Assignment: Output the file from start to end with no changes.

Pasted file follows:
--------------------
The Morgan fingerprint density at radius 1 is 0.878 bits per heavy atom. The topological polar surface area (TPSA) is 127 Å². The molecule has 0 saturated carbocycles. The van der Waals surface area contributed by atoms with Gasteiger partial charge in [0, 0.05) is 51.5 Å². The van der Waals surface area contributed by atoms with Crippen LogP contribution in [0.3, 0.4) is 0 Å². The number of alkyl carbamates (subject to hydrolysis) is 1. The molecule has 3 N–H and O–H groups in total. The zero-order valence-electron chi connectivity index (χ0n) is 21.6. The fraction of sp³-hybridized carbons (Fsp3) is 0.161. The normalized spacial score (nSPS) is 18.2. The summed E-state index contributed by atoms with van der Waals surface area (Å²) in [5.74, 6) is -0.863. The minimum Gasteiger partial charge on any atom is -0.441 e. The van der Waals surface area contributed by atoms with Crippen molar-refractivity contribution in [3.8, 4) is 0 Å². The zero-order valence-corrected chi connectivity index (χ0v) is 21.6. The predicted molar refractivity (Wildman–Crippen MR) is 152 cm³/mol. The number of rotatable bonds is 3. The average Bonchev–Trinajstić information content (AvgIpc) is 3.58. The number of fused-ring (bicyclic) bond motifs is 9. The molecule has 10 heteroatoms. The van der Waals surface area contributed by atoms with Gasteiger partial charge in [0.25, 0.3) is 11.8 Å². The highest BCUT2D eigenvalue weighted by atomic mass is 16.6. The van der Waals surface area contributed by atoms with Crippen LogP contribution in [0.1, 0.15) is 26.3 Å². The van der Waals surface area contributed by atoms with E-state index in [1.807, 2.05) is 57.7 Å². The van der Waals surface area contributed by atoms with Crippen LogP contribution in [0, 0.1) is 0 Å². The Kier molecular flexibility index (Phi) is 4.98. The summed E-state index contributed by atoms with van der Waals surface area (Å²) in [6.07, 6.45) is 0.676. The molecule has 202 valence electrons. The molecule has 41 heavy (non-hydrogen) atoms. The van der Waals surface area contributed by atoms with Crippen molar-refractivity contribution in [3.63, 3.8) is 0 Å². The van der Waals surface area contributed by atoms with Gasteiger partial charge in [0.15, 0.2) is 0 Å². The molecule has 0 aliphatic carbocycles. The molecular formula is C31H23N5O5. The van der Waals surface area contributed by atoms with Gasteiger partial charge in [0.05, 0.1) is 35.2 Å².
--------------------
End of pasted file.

The Morgan fingerprint density at radius 1 is 0.878 bits per heavy atom. The topological polar surface area (TPSA) is 127 Å². The molecule has 0 saturated carbocycles. The van der Waals surface area contributed by atoms with Gasteiger partial charge in [0, 0.05) is 51.5 Å². The van der Waals surface area contributed by atoms with Crippen LogP contribution in [0.3, 0.4) is 0 Å². The number of alkyl carbamates (subject to hydrolysis) is 1. The molecule has 3 N–H and O–H groups in total. The zero-order valence-electron chi connectivity index (χ0n) is 21.6. The fraction of sp³-hybridized carbons (Fsp3) is 0.161. The normalized spacial score (nSPS) is 18.2. The summed E-state index contributed by atoms with van der Waals surface area (Å²) in [5.74, 6) is -0.863. The minimum Gasteiger partial charge on any atom is -0.441 e. The van der Waals surface area contributed by atoms with Crippen molar-refractivity contribution in [3.8, 4) is 0 Å². The zero-order valence-corrected chi connectivity index (χ0v) is 21.6. The predicted molar refractivity (Wildman–Crippen MR) is 152 cm³/mol. The number of rotatable bonds is 3. The average Bonchev–Trinajstić information content (AvgIpc) is 3.58. The number of fused-ring (bicyclic) bond motifs is 9. The molecule has 10 heteroatoms. The van der Waals surface area contributed by atoms with Gasteiger partial charge in [0.25, 0.3) is 11.8 Å². The highest BCUT2D eigenvalue weighted by atomic mass is 16.6. The van der Waals surface area contributed by atoms with Crippen LogP contribution in [0.1, 0.15) is 26.3 Å². The van der Waals surface area contributed by atoms with E-state index in [1.807, 2.05) is 57.7 Å². The van der Waals surface area contributed by atoms with Crippen LogP contribution in [0, 0.1) is 0 Å². The Kier molecular flexibility index (Phi) is 4.98. The summed E-state index contributed by atoms with van der Waals surface area (Å²) in [6.07, 6.45) is 0.676. The molecule has 202 valence electrons. The molecule has 41 heavy (non-hydrogen) atoms. The van der Waals surface area contributed by atoms with Crippen molar-refractivity contribution in [3.63, 3.8) is 0 Å². The van der Waals surface area contributed by atoms with Gasteiger partial charge in [0.15, 0.2) is 0 Å². The molecule has 0 aliphatic carbocycles. The molecular formula is C31H23N5O5. The van der Waals surface area contributed by atoms with Gasteiger partial charge in [0.05, 0.1) is 35.2 Å².